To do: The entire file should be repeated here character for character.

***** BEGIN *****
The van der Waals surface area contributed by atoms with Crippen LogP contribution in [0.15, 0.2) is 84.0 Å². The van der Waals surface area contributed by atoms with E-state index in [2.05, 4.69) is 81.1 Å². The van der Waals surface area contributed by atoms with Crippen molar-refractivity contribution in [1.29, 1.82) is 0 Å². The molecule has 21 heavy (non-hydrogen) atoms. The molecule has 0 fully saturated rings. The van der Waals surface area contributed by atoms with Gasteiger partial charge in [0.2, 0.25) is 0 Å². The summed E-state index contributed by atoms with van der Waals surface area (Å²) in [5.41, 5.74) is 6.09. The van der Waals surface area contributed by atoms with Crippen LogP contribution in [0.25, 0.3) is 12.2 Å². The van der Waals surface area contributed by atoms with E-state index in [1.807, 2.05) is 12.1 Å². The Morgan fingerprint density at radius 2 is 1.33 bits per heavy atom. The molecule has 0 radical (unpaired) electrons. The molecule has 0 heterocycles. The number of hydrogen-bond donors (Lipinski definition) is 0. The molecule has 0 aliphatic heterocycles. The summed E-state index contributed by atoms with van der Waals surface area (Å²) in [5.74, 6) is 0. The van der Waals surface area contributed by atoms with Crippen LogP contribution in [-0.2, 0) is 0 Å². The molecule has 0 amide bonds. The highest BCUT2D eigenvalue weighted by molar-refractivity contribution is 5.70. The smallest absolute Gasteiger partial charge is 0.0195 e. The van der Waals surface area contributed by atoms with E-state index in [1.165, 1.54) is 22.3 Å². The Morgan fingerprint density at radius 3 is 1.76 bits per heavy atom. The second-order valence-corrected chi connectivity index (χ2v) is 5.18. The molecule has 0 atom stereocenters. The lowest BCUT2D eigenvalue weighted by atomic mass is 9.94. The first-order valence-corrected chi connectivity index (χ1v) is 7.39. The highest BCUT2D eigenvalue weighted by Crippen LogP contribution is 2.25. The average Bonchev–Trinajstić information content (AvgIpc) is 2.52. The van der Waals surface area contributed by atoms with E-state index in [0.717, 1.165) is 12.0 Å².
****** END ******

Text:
The van der Waals surface area contributed by atoms with Crippen LogP contribution in [0.15, 0.2) is 84.0 Å². The van der Waals surface area contributed by atoms with E-state index in [2.05, 4.69) is 81.1 Å². The van der Waals surface area contributed by atoms with Crippen molar-refractivity contribution in [1.29, 1.82) is 0 Å². The molecule has 21 heavy (non-hydrogen) atoms. The molecule has 0 fully saturated rings. The van der Waals surface area contributed by atoms with Gasteiger partial charge in [0.2, 0.25) is 0 Å². The summed E-state index contributed by atoms with van der Waals surface area (Å²) in [5.41, 5.74) is 6.09. The van der Waals surface area contributed by atoms with Crippen LogP contribution in [0.25, 0.3) is 12.2 Å². The van der Waals surface area contributed by atoms with E-state index in [1.807, 2.05) is 12.1 Å². The Morgan fingerprint density at radius 2 is 1.33 bits per heavy atom. The molecule has 0 radical (unpaired) electrons. The molecule has 0 heterocycles. The number of hydrogen-bond donors (Lipinski definition) is 0. The molecule has 0 aliphatic heterocycles. The summed E-state index contributed by atoms with van der Waals surface area (Å²) in [5.74, 6) is 0. The van der Waals surface area contributed by atoms with Crippen LogP contribution in [-0.2, 0) is 0 Å². The molecule has 0 amide bonds. The highest BCUT2D eigenvalue weighted by molar-refractivity contribution is 5.70. The smallest absolute Gasteiger partial charge is 0.0195 e. The van der Waals surface area contributed by atoms with E-state index in [1.165, 1.54) is 22.3 Å². The Morgan fingerprint density at radius 3 is 1.76 bits per heavy atom. The second-order valence-corrected chi connectivity index (χ2v) is 5.18. The molecule has 0 atom stereocenters. The lowest BCUT2D eigenvalue weighted by atomic mass is 9.94. The first-order valence-corrected chi connectivity index (χ1v) is 7.39. The highest BCUT2D eigenvalue weighted by Crippen LogP contribution is 2.25. The average Bonchev–Trinajstić information content (AvgIpc) is 2.52. The van der Waals surface area contributed by atoms with E-state index in [0.717, 1.165) is 12.0 Å².